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Chemical research in toxicology

N2-amination of guanine to 2-hydrazinohypoxanthine, a novel in vivo nucleic acid modification produced by the hepatocarcinogen 2-nitropropane.


PMID 9860487

Abstract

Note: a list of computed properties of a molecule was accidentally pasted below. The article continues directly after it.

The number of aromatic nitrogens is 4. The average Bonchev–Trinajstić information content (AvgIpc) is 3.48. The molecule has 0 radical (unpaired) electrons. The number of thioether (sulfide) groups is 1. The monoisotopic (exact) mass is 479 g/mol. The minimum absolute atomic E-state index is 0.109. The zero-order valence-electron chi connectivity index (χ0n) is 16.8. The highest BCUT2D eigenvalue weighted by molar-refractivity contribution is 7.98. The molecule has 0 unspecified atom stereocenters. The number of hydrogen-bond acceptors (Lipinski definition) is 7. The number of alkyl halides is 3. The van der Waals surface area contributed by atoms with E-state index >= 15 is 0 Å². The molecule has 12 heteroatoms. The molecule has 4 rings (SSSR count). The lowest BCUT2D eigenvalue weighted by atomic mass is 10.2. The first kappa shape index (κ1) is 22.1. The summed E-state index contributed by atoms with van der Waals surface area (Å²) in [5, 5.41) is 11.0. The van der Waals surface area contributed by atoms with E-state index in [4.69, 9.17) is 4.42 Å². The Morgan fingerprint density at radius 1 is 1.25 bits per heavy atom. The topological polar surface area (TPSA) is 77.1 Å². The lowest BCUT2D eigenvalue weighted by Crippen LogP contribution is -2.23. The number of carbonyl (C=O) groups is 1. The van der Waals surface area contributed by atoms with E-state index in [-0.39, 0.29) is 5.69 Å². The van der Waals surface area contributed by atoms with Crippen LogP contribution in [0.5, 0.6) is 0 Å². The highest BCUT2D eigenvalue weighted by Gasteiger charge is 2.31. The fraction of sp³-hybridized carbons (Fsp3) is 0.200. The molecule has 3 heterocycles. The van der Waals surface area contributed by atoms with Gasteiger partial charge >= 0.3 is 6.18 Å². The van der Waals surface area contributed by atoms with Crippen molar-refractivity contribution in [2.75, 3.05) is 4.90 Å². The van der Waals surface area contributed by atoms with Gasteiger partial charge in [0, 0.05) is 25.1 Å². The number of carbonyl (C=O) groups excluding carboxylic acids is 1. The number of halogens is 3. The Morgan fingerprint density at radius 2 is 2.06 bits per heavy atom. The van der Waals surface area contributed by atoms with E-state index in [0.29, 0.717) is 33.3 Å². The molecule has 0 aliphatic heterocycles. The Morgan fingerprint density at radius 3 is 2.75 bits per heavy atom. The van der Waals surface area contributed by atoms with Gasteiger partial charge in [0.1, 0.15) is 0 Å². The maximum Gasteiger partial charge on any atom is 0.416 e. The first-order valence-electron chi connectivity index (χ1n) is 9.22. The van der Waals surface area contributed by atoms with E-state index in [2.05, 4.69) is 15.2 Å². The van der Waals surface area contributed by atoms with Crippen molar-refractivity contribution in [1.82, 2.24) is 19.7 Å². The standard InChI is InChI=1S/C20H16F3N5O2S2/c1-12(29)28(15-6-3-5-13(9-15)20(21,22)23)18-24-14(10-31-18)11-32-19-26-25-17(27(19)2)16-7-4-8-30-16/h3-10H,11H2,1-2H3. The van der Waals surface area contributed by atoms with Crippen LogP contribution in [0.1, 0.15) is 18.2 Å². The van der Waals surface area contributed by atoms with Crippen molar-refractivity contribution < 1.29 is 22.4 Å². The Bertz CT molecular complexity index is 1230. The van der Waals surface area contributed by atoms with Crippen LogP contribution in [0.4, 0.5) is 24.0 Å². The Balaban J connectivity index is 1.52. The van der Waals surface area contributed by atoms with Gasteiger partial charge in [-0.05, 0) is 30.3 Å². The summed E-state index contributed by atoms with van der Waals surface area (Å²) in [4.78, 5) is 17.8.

2-Nitropropane, an industrial chemical and a hepatocarcinogen in rats, induces aryl sulfotransferase-mediated liver DNA and RNA base modifications [Sodum, R. S., Sohn, O. S., Nie, G., and Fiala, E. S. (1994) Chem. Res. Toxicol. 7, 344-351]. Two of these modifications were previously identified as 8-aminoguanine and 8-oxoguanine. We now report that the base moiety of the so far unidentified third nucleic acid modification, namely RX1 in RNA and DX1 in DNA, is 2-hydrazinohypoxanthine (N2-aminoguanine). 2-Hydrazinoinosine and 2-hydrazinodeoxyinosine, synthesized by adapting published procedures, cochromatographed with RX1 and DX1 of liver RNA and DNA, respectively, from 2-nitropropane-treated rats. 2-Hydrazinoinosine and 2-hydrazinodeoxyinosine are unstable in solution like the in vivo products RX1 and DX1. At neutral pH, hypoxanthine nucleoside is the major product of decomposition, while at pH 10 or above, xanthine nucleoside is also formed. RX1 and DX1 could be generated in the anaerobic reactions of hydroxylamine-O-sulfonic acid, an intermediate in the proposed activation pathway of 2-nitropropane, with guanine nucleosides. These results provide further evidence for the activation of 2-nitropropane and other carcinogenic secondary nitroalkanes to a reactive species capable of aminating nucleic acids and proteins.

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